A cursory familiarity with Chasidus is sufficient to know that many of its subjects are both comprehensible intellectually and efficacious in improving moral attributes. Individuals incapable of grasping the intellectual aspects of Chasidus can perceive the admonitions and moral instruction of the study. Chasidus has a profound influence on their religious and personal conduct. Scores of thousands of devout people in every generation are the produce of Chasidus, which animated their souls and those of their families.

The accomplishments of Chasidus are common knowledge. It has had great effect on scholars, broadening their native abilities and expanding the scope of their learning. Those of lesser talents have felt its effectiveness in improved understanding of Torah and inspiration to finer fulfillment of religious teachings. Even those simple folk unable to appreciate Torah wisdom were left with an indelible imprint in their love for Torah and Torah living, love of fellow Jews, and a deep-rooted strengthened faith.

Now then, one cannot be absolved even from the study of Kabbalah by pleading that “we have no business with the hidden,” for how can one argue against studying any aspect of Torah? Regarding Chasidus, this argument is especially irrelevant and specious. To its students, Chasidus reveals itself as an orderly definitive discipline bringing essential benefits in fulfillment of both practical and “heart” duties, enlightening its students with a comprehension of G‑d’s Unity. Chasidus gives its students a firm footing in ordering all their affairs. The four divisions of the first observation may be considered refuted.

Cf. Derech Mitzvotecha, “Ha’amonat Elokut,” 1 and 2.
Op. cit. “Achdut Hashem.”
Mishne Torah, Yesodai HaTorah, 1:1.
HaTamim I, p. 25: [After a lengthy definition of the requirements of the obligation “to know”, the Rebbe continues: This then is the duty of “You shall know” (Deut. 4:39)—to labor with the mind to understand G‑dliness to the best of one’s abilities. One must understand so well that it (the knowledge that G‑d is G‑d in the heavens above and the earth below, there is nothing else) becomes “close to his heart” (ibid.), that his heart is aroused with Love and Fear of G‑d expressed in fulfillment of practical duties and study of Torah. This duty, knowledge of Torah and G‑dliness through the interpretations of Chasidus, is so vital because it endows religious living with inner spirit.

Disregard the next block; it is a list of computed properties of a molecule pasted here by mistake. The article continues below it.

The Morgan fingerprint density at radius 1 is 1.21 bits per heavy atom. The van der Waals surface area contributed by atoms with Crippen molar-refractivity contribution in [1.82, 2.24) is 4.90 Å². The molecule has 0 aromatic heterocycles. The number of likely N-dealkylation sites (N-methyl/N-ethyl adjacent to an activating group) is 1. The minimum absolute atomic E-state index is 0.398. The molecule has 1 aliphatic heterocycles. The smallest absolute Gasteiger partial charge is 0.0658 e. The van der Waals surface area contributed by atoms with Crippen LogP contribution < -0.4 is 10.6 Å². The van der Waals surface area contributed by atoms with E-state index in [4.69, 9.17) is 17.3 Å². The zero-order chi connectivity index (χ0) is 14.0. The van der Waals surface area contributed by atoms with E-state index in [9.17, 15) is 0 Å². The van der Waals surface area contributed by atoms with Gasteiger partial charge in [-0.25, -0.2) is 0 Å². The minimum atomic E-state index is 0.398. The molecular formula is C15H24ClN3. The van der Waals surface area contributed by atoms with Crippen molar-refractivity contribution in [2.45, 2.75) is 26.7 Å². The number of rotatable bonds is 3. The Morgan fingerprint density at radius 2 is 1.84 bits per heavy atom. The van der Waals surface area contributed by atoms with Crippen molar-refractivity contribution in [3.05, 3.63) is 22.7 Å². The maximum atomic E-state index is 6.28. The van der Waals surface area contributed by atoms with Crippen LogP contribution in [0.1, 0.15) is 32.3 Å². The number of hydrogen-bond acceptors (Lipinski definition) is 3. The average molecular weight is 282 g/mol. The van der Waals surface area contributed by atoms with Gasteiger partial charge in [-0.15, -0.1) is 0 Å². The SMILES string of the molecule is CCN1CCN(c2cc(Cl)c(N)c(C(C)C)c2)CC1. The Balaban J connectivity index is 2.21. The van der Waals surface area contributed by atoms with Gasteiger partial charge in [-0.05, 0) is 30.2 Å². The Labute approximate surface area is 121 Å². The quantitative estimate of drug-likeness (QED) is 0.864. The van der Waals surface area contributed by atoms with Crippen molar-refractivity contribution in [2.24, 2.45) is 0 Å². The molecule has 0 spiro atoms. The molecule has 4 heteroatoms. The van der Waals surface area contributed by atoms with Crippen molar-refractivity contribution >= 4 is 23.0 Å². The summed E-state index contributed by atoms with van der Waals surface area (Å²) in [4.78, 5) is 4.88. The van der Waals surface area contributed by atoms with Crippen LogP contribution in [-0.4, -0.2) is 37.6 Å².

All the preceding (reference is to the text, here untranslated) is in refutation of the two arguments that 1) mortals have no dealings with esoteric lore, and 2) not every mind can grasp these studies. Both arguments are intellectually frivolous; it is humiliating for a thinking person even to utter them. Any idea in any field is “esoteric” and “hidden” until one studies it, and without preparation the mind cannot entertain any idea.
Many non-students of Torah excuse themselves with the complaint that “their minds cannot assimilate Torah.” In their worldly affairs their minds are ingenious and creative, but the attraction of the worldly life is so enticing that they are not ashamed to deprecate themselves where Torah is concerned. Were a merchant to be told by his fellow that he is inept and lacking in business acumen, he would be insulted and furious at the other’s audacity. But when one remarks at his ignorance of Torah, instead of the fool being insulted he actually uses his ignorance as an excuse for not studying!
All this is equally true of the study of Chasidus. Certainly! Before one studies Chasidus it is mysterious, and without the preparatory work Chasidus demands, the mind cannot understand. . . .]
Cf. “Haamonat Elokut,” where Maimonides includes this in the commandment Anochi.
Introduction by Rabbi Chaim Vital to Shaar HaHakdamot (reprinted in Supplements to Kuntres Etz HaChayim), ruling noted at the beginning of Zohar; Shomer Emunim, Debates 1, 29, ff.
[“Written Law” refers to the Pentateuch and “Oral Law” describes the later works that were originally transmitted orally.]
HaTamim, loc. cit.
Translated by Zalman I. Posner. Rabbi Posner (1927-2014) was a noted author and lecturer. He was rabbi of Congregation Sherith Israel of Nashville, Tennessee, for 53 years and co-director of Chabad-Lubavitch of Nashville.
A Chassidic discourse by Rabbi Yosef Yitzchak Schneersohn of Lubavitch.